Apply to Speak at the DPDK Summit Montreal by July 21.
Skip to main content

The DPDK Community Lab: Reflecting on 2022 and Looking Ahead

By February 24, 2023Blog

Hosted by The University of New Hampshire InterOperability Lab (UNH-IOL), the DPDK Community Lab exists to provide prompt and reliable continuous integration(CI) testing for all new patches submitted to DPDK by its community of developers. Every time a patch is submitted to DPDK Patchwork, it is automatically applied to the main DPDK branch, or the appropriate next- branch, and run across our test beds. Now entering its 6th year in operation, the Community Lab has progressed beyond its initial goal of simply providing performance testing results. Test coverage is also provided for functional, unit, compile, and ABI testing across a wide array of environments. This has brought greater development stability and feedback to the DPDK developer community, and also to DPDK gold project members who are eligible to host their resources (NICs, CPUs, etc.) at the UNH-IOL lab. This is a great value provided not only to DPDK at large, but also to the participating vendors who would otherwise have to host this testing in house at a significant cost or develop their products without the reliable and timely feedback that CI testing provides.

In 2022, the Community Lab again expanded on its existing operations. Members of the Community Lab submitted patches to DPDK and DTS in order to increase testing and demonstrate DPDK functions. This year, we also broadened the reach of our testing on a hardware coverage level and test case level. With new Arm servers, updated NICs from our participating members, and our furthered use of containerization, we have greatly diversified the set of environments under testing. Specific examples of developments and happenings in the Community Lab this year include, but are not limited to, the following:

  • Submitted patches to DPDK in order to bring its FIPS compliance and FIPS sample application up to date with new processes from NIST, and set up CI infrastructure to test and demonstrate these capabilities across crypto-devs and algorithms.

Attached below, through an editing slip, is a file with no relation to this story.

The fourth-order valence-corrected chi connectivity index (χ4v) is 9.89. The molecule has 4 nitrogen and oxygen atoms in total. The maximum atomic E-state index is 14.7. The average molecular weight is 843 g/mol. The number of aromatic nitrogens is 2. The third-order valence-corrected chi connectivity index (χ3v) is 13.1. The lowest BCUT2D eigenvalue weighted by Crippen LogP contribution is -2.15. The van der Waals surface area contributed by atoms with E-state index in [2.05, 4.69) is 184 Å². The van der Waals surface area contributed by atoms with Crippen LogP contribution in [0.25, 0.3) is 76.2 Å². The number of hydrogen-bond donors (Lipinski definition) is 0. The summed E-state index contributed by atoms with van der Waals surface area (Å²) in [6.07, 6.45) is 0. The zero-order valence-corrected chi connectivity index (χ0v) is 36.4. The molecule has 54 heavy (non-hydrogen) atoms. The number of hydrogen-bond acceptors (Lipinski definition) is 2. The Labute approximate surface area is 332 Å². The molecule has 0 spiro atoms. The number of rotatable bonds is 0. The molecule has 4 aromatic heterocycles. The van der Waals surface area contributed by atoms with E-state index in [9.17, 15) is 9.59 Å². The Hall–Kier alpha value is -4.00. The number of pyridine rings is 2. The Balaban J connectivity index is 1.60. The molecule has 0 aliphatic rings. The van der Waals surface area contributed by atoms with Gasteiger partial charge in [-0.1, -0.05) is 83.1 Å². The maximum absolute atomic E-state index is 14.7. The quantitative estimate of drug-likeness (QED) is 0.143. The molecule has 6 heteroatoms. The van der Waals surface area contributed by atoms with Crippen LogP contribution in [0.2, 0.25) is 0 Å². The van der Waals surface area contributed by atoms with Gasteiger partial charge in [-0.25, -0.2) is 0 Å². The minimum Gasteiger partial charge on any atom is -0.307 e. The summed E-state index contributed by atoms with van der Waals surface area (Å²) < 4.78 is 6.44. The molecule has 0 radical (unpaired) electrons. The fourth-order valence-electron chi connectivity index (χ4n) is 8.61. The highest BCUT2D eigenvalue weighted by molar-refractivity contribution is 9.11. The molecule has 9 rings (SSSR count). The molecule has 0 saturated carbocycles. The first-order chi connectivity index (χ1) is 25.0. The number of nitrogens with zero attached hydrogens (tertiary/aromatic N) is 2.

• Expanded hardware testing coverage by introducing newer, higher capacity NICs, as well as expanded our test coverage on ARM based systems.
  • Expanded DPDK branch coverage, including the new LTS “staging” branches. By incorporating these branches into the CI testing process, we can provide greater stability for LTS backporting. 
  • Participated in the DPDK Test Suite (DTS) working group to develop the new DTS and incorporate it into the DPDK main repository. Our contributions included collecting feedback from the community to determine requirements for DTS, setting new formatting standards and development best practices to provide high quality code, and developing a testing approach that provides a consistent environment between users by containerizing DTS.
  • Developed and upstreamed a container building system to the DPDK-CI repository.
  • Updated our Linux distribution test coverage list based on community feedback.
  • Worked with Microsoft to bring DPDK unit testing to Windows.
  • Made the necessary changes in our internal infrastructure and in DPDK to enable OpenSSL unit testing in the lab.

We’re proud of the work we’ve done at the DPDK Community Lab, and we’re looking forward to the 2023 goals. We will work to maintain the test coverage we’ve built up over years and push to demonstrate and test more features according to the desires of the community and our participating vendors. On the hardware side, we aim to introduce new NICs for testing, and incorporate other types of hardware accelerators where possible. Ideally, we will also partner with more DPDK gold member companies to provide our CI testing on their platforms and equipment. Another goal is to expand our traffic generator options so we can provide testing on a broader range of environments. On the software side, the Community Lab will continue making contributions toward the development of new DTS, implementing an email based retesting framework, and increasing our contributions and involvement with the DPDK continuous integration repo. We want to strengthen CI testing within our own lab, but also across the entire community. We’re going to continue engaging with the DPDK CI community, and as always, anyone interested in our work or CI testing in general can find us bi-weekly at the DPDK Community CI meetings. We look forward to writing another blog post in one year’s time to review and reflect on the progress made in the lab during the 2023 calendar year!